- Programming Language: Java
- Engine: MPlayer / xine
- Age: 4 years
- Pros: Powerful player; many features
- Cons: Bulky; confusing interface; Java
You can see from the initial screenshots that aTunes, by default, has an atrocious neon blue skin. I include it in this review because as a Java program, it has an optional Swing/GTK interface, and therefore (theoretically) integrates visually into the GNOME desktop. This makes it distinct from other Java media players like JaJuke, which has only the option of atrocious skins.
When running aTunes through its paces, I ran into a severe problem early on, namely that my audio sits in /mnt/Audio and the native Java filepicker that aTunes uses to select a library folder doesn’t appreciate that my user owns that folder: I had no way of selecting it. Oh, sure, I could just make a symlink and be done with it, but it just goes to show that even though Java 6 can approximate the appearance of a GTK program, there are plenty of disparities between Java and the real thing.
For starters, desktop integration was lacking in the form of indicator applets and the like. Even once I got the Swing/GTK interface going, the program is still ugly enough to be distracting. Make no mistake: aTunes is powerful. One look at the screenshots should tell you something about its capabilities. Aside from having more than enough widgets to keep one occupied—far more than any other player I’ll be reviewing. It reminds me of Azureus’ advanced configuration, in fact: something about Java developers must make them configuration-happy. In any case, you won’t find anybody on the aTunes development team whining about GNOME’s HIG1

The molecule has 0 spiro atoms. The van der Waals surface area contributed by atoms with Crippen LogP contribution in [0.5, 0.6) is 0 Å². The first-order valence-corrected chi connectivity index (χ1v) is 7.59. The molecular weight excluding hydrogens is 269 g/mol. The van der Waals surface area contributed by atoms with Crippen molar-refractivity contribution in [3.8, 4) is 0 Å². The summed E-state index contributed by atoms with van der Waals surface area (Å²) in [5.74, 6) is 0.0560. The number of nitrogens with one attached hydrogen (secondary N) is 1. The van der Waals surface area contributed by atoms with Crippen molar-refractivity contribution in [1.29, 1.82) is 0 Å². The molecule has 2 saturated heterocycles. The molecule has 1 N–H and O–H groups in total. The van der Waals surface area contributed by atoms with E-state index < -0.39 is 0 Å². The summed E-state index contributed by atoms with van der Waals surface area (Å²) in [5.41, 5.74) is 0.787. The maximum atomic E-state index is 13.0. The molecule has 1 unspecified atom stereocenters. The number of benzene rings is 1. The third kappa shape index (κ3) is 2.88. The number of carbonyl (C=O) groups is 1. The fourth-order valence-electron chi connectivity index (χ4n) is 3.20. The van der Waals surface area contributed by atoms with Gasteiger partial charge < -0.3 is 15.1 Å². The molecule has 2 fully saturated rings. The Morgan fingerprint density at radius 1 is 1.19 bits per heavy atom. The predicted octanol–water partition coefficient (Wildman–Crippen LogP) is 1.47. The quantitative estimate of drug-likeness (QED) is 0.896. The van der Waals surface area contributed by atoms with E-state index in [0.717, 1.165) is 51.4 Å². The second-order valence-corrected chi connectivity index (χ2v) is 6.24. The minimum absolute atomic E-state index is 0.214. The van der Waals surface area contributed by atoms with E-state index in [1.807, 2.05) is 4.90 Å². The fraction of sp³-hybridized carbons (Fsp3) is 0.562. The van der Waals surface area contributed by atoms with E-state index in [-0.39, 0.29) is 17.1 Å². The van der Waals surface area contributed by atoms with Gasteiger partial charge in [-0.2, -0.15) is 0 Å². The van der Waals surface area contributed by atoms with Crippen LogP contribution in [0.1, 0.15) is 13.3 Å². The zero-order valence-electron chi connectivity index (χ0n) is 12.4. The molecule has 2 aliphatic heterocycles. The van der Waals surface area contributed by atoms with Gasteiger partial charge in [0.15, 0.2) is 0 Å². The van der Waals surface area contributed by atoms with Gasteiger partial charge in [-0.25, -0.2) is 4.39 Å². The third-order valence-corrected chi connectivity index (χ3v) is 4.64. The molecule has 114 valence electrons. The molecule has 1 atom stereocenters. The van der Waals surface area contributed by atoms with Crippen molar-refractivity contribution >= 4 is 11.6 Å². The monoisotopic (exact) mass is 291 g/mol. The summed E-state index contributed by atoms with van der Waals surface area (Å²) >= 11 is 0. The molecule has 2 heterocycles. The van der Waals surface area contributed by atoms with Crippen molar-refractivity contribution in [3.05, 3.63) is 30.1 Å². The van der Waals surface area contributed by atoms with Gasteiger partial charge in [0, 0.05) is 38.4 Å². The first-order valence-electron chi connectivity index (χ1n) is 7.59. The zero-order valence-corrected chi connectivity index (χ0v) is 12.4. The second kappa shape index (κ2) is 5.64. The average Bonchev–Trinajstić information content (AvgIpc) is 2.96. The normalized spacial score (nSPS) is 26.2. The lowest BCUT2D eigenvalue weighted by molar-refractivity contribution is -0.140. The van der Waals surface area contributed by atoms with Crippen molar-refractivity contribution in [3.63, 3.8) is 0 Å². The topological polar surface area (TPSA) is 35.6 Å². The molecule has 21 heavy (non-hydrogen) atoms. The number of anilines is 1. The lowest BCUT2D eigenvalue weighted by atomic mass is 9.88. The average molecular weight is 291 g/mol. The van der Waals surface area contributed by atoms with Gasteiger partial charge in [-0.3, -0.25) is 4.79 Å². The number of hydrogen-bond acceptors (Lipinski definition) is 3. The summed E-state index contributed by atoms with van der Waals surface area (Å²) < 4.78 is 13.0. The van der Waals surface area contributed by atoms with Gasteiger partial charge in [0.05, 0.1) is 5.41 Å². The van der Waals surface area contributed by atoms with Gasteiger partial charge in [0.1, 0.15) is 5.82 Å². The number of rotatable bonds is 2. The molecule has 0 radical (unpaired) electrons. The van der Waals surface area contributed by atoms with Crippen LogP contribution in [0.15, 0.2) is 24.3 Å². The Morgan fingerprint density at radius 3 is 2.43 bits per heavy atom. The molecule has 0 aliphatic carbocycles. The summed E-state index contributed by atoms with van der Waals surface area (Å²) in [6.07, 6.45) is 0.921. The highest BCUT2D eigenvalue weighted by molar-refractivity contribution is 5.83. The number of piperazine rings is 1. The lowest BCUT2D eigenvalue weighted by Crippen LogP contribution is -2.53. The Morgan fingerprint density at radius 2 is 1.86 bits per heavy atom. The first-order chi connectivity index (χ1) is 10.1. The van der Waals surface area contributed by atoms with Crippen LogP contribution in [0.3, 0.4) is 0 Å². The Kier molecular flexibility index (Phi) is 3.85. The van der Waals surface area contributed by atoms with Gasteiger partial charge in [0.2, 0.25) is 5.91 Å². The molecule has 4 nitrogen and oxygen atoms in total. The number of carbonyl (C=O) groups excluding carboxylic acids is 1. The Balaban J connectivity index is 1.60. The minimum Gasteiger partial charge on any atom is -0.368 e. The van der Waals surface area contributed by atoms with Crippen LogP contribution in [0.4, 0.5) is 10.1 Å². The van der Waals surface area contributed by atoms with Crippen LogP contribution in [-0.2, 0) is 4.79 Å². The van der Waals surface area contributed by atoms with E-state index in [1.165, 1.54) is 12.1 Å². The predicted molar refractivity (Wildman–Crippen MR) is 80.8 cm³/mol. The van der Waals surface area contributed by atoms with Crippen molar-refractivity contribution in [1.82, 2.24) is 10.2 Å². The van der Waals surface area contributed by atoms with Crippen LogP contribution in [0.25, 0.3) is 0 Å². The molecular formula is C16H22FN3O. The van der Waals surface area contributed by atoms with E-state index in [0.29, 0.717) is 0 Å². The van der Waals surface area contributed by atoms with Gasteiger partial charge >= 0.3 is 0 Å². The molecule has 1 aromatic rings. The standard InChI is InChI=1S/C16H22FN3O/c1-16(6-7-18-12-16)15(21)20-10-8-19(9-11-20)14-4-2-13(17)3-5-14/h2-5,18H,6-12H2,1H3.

Like Banshee, aTunes is aware of pretty much any tags you can throw at it, but bases its browser panes on a select few. You may notice in the screenshots that my Bruckner albums show up as Unknown Artist, glaringly in red: aTunes wants to make damn sure I know that my tagging system doesn’t conform to its expected input. There’s a lot of power here, in fact, but it’s a messy kind of power. aTunes sports a cover browser, as well as a rather neat statistics section where you can see nice-looking breakdowns of your listening habits and your library information.
If you’re looking for something lightweight, aTunes is not it: even with a library of only 4 albums (although one of them was multi-disc), the total memory was about 260MB; compare that to Banshee’s 137MB with my entire song library (18’000+ tracks) loaded. Of course, 260MB of memory in 2010 is not the same as 260MB five years ago, or even two years ago; aTunes never felt pokey to me—just a little ugly and overengineered.
- GNOME’s HIG, by the way, is positively vomitous, and has its nose far enough up Apple’s ass to qualify as a prostate exam. But that’s another issue entirely.[↩]